Page Banner

United States Department of Agriculture

Agricultural Research Service

Research Project: ECOLOGICALLY-BASED PEST MANAGEMENT STRATEGIES FOR WESTERN COTTON Title: Lygus spp. (Heteroptera: Miridae) host-plant interactions with lesquerella fendleri (Brassicaceae), a new crop in the arid southwest

Authors
item Blackmer, Jacquelyn
item Byers, John

Submitted to: Environmental Entomology
Publication Type: Peer Reviewed Journal
Publication Acceptance Date: July 27, 2008
Publication Date: February 1, 2009
Citation: Blackmer, J.L., Byers, J.A. (2009). Lygus spp. (Heteroptera: Miridae) host-plant interactions with Lesquerella fendleri (Brassicaceae), a new crop in the arid southwest. Environmental Entomology, 38:159-167.

Interpretive Summary: Lesquerella is a new crop being cultivated in the arid Southwest for fatty acids found in its seed oils. These fatty acids have many commercial and industrial uses that may make this crop important in the near future. However, little is know about the agricultural pests that will affect the seed production of this crop, or the role the crop may have as a possible source of current agricultural pests in Arizona. Lygus bugs are some of our most important pests in the Southwest. In the early spring, these insects are normally found in relatively small numbers on weeds; however, as lesquerella production increases, it may serve as an important early-season host for lygus. Here we present results from bioassays that demonstrated a significant attraction by lygus females to volatiles associated with lesquerella. These volatiles were collected and identified by gas chromatography-mass spectrometry (GC-MS), and phenylacetaldehyde (PAA) was found to be the major component. In the field, we examined the lygus bug. complex, as well as the prevalence of other herbivores and key predators, and monitored their responses to unbaited sticky traps of various colors and PAA-baited green and blue sticky traps. Green, blue and clear sticky traps captured significantly more lygus bugs (L. elisus in particular) than opaque yellow and red traps, but PAA-baited blue and green traps did not capture more lygus than unbaited traps. Collops spp. beetles, however, were collected in higher numbers on PAA-baited traps, suggesting that this compound might provide a means of recruiting and/or retaining this particular natural enemy.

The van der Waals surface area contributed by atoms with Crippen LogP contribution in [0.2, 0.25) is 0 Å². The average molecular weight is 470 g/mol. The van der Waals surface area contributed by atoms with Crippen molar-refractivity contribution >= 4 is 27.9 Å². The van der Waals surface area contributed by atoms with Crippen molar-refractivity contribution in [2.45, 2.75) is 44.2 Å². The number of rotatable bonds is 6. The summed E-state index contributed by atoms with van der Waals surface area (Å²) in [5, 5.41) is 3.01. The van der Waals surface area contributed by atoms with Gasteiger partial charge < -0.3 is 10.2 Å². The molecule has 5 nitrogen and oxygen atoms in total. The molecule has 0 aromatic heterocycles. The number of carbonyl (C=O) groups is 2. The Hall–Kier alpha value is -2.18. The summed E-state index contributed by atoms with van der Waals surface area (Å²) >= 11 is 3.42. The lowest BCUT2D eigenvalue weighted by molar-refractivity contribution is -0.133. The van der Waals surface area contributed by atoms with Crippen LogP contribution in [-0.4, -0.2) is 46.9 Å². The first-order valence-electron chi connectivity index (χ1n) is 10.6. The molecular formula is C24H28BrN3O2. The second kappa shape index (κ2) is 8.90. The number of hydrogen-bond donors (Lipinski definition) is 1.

Technical Abstract: Lesquerella fendleri is a new crop being cultivated in the arid Southwest for the hydroxy fatty acids found in its seed oils. These fatty acids have a variety of commercial and industrial uses that may make this crop extremely important in the near future. However, little is know about the agricultural pests that will affect the seed production of this crop, or the role the crop may have as a possible source or sink for current agricultural pests in the Arizona landscape. Lygus spp. are some of our most important agricultural pests in the arid Southwest. In the early spring, lygus bugs are normally found in relatively small numbers on weeds; however, as lesquerella production increases, it may serve as an important early-season host for lygus. Here we present results from olfactometer bioassays that demonstrated a significant attraction by L. hesperus females to volatiles associated with lesquerella. Headspace volatiles were collected and identified by GC-MS, and phenylacetaldehyde (PAA) was found to be the major component. In the field, we examined the Lygus spp. complex, as well as the prevalence of other herbivores and key predators, and monitored their responses to unbaited sticky traps of various colors and PAA-baited green and blue sticky traps. Green, blue and clear sticky traps captured significantly more Lygus spp. (L. elisus in particular) than opaque yellow and red traps, but PAA-baited blue and green traps did not capture more lygus than unbaited traps. Collops spp., however, were collected in higher numbers on PAA-baited traps, suggesting that this compound might provide a means of recruiting and/or retaining this particular natural enemy.

Last Modified: 12/17/2014
Footer Content Back to Top of Page